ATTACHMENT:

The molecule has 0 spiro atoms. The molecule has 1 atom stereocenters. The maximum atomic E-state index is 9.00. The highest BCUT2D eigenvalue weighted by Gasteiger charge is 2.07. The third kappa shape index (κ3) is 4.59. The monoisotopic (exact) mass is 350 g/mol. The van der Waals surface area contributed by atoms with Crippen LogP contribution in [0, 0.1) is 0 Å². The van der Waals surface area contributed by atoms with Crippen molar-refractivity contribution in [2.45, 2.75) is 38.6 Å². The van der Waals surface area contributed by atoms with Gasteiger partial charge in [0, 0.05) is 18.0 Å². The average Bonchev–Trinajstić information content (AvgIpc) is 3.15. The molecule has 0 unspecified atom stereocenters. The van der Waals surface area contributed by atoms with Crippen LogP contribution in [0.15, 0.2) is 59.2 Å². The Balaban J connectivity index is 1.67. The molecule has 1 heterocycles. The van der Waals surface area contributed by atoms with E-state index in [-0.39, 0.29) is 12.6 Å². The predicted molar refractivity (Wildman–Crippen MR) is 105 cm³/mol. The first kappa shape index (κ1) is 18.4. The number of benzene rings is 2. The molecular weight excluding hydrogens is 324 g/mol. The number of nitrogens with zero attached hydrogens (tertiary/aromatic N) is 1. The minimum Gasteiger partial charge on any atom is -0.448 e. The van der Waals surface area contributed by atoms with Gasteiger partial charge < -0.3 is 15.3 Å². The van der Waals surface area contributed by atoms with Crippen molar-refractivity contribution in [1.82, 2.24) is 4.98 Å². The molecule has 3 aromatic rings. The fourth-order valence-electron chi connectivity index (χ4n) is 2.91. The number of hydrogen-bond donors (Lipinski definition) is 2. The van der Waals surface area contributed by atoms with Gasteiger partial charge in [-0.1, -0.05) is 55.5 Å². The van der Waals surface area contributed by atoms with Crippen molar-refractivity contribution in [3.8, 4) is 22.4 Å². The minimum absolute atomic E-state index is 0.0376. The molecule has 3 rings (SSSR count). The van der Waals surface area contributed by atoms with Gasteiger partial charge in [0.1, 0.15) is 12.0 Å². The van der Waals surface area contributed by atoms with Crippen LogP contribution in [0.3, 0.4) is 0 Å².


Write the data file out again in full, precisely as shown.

The molecule has 0 spiro atoms. The molecule has 1 atom stereocenters. The maximum atomic E-state index is 9.00. The highest BCUT2D eigenvalue weighted by Gasteiger charge is 2.07. The third kappa shape index (κ3) is 4.59. The monoisotopic (exact) mass is 350 g/mol. The van der Waals surface area contributed by atoms with Crippen LogP contribution in [0, 0.1) is 0 Å². The van der Waals surface area contributed by atoms with Crippen molar-refractivity contribution in [2.45, 2.75) is 38.6 Å². The van der Waals surface area contributed by atoms with Gasteiger partial charge in [0, 0.05) is 18.0 Å². The average Bonchev–Trinajstić information content (AvgIpc) is 3.15. The molecule has 0 unspecified atom stereocenters. The van der Waals surface area contributed by atoms with Crippen LogP contribution in [0.15, 0.2) is 59.2 Å². The Balaban J connectivity index is 1.67. The molecule has 1 heterocycles. The van der Waals surface area contributed by atoms with E-state index in [-0.39, 0.29) is 12.6 Å². The predicted molar refractivity (Wildman–Crippen MR) is 105 cm³/mol. The first kappa shape index (κ1) is 18.4. The number of benzene rings is 2. The molecular weight excluding hydrogens is 324 g/mol. The number of nitrogens with zero attached hydrogens (tertiary/aromatic N) is 1. The minimum Gasteiger partial charge on any atom is -0.448 e. The van der Waals surface area contributed by atoms with Gasteiger partial charge < -0.3 is 15.3 Å². The van der Waals surface area contributed by atoms with Crippen molar-refractivity contribution in [1.82, 2.24) is 4.98 Å². The molecule has 3 aromatic rings. The fourth-order valence-electron chi connectivity index (χ4n) is 2.91. The number of hydrogen-bond donors (Lipinski definition) is 2. The van der Waals surface area contributed by atoms with Gasteiger partial charge in [-0.1, -0.05) is 55.5 Å². The van der Waals surface area contributed by atoms with Crippen molar-refractivity contribution in [3.8, 4) is 22.4 Å². The minimum absolute atomic E-state index is 0.0376. The molecule has 3 rings (SSSR count). The van der Waals surface area contributed by atoms with Gasteiger partial charge in [0.1, 0.15) is 12.0 Å². The van der Waals surface area contributed by atoms with Crippen LogP contribution in [0.3, 0.4) is 0 Å².